Virtual Reality Dazzles Harvard UniversityBy Chris Brandt
For most people, just the mention of Harvard University brings images of books and rigorous training. But the students of one of the most prestigious Ivy League schools have proven that they are still human after all. Humans who don't want to miss out on fun. Evidence of that was the recent event held at the Harvard Innovation Lab or i-lab during HUBweek where students got their fill of virtual reality.
For a moment, students were taken into another world without leaving the great halls of Harvard. Some students had a great time exploring the ocean floor and saw unique underwater animals, others tried their hand in hockey, while others screamed as they got into a racecar and sped on a virtual speedway. All of them, getting a taste of what virtual and augmented reality looks like.
All of these, of course, were not just about fun but on how especially augmented and virtual reality can transform every kind of industry. This will be discussed and demonstrated at the i-lab in the coming weeks with Rony Abovitz, CEO of Magic Leap Inc., as the keynote speaker.
Abovitz was responsible for developing the "Mixed Reality Lightfield," a technology that combines augmented and virtual reality. According to Abovitz, it will help those who are struggling to "transfer two-dimensional information or text into "spatial learning."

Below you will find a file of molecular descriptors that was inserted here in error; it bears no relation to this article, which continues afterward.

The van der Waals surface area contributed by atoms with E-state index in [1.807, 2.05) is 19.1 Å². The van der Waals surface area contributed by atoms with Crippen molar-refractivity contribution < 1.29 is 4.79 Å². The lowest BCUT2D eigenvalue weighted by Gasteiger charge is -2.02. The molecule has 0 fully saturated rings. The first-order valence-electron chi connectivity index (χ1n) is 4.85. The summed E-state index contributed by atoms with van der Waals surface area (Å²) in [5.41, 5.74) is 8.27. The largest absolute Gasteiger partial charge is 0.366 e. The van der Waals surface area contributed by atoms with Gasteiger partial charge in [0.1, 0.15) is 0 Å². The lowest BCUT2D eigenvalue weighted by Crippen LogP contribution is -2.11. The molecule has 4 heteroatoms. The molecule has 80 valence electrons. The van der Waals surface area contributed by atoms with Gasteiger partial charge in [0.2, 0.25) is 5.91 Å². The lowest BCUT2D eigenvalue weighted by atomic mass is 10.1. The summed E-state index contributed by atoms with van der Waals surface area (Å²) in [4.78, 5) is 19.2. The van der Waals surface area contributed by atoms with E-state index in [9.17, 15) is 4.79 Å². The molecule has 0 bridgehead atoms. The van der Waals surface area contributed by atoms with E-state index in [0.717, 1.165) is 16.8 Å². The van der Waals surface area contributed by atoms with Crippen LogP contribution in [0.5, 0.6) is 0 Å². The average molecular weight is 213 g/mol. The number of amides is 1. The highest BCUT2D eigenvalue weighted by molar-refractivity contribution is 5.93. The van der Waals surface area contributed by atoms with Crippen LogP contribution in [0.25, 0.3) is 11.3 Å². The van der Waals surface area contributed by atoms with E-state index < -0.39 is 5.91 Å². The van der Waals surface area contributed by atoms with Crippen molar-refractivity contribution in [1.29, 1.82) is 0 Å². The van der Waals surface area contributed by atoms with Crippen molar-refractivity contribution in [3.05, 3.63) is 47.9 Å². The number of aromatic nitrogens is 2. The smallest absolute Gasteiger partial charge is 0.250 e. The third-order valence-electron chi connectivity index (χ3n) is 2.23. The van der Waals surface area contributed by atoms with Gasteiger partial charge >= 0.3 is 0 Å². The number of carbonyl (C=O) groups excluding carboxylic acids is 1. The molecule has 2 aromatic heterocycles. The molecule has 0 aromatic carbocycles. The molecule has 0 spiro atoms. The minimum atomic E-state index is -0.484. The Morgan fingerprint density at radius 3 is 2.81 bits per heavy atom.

"I think it will make life easier for a lot of people and open doors for a lot of people because we are making technology fit how our brains evolved into the physics of the universe rather than forcing our brains to adapt to a more limited technology," he added.
Aside from Abovitz, Javender Jagadeesan and Chris Dede also gave their presentation on the use of virtual reality in different fields. Jagadeesan, an assistant professor at the Harvard Medical School, talked about using augmented reality to determine the exact location of a tumor. Dede, who is from the Harvard Graduate School of Education, discussed the impact of augmented and virtual reality-based tools in teaching young learners,